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2,710
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GTP_Cyborg
Regardless of which emission type you look at, across the whole life EV's are cleaner than any of the alternates

This is including the manufacture of the batteries, with the mining and all that? The articles I've found all boil down to theory; 'one day'/'working toward' using more eco-friendly materials to build the batteries with. One article I recently read even talked about how they've found some of these materials on the ocean floor and will begin digging that up. That hardly sounds like a step in the right direction, so I'm very interested in some reliable information to counter that. That's what I'm concerned about, because I don't question that ultimately - at the consumer level - EVs will be greener.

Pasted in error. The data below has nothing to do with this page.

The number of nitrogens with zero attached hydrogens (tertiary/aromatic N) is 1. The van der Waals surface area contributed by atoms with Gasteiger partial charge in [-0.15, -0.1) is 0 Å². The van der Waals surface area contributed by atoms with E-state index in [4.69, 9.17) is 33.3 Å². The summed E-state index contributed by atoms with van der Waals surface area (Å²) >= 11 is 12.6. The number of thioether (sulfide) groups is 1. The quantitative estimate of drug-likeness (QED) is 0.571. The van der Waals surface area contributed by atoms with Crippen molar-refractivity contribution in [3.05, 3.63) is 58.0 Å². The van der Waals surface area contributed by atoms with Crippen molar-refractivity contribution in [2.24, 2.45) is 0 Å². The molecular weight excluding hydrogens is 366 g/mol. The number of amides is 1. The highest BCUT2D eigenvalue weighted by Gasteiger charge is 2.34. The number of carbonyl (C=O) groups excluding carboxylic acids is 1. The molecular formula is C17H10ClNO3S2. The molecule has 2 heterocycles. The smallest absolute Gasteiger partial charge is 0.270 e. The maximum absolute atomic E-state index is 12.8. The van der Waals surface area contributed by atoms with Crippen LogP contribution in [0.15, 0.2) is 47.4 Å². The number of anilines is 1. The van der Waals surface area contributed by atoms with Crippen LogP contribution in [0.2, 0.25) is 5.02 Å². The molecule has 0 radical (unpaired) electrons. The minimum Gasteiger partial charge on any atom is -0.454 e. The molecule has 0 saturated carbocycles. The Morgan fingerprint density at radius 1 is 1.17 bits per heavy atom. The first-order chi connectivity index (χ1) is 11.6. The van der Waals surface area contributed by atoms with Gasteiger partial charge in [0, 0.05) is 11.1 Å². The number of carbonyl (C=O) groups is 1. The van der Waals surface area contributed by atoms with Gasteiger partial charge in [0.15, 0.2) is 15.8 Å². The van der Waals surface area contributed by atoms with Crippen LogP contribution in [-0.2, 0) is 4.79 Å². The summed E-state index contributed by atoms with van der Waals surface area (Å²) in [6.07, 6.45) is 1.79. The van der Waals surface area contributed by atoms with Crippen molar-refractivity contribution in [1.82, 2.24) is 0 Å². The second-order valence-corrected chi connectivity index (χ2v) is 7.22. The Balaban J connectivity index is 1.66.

I would say that's up for debate. If someone is driving a car that gets 17mpg and eats a quart of oil every other trip to the gas station it's not going to be greener than any newer model of the same type of car.

So replace the piston rings and valve guides/seals, rather than throwing the car away just to create an entire car's worth of new parts for every car owner who doesn't feel like maintaining their car?


You could say that about lots of things though. Or are you also against new gaming consoles, computers, phones, clothing, vacations etc...? Hell, even project cars can easily be considered materialistic.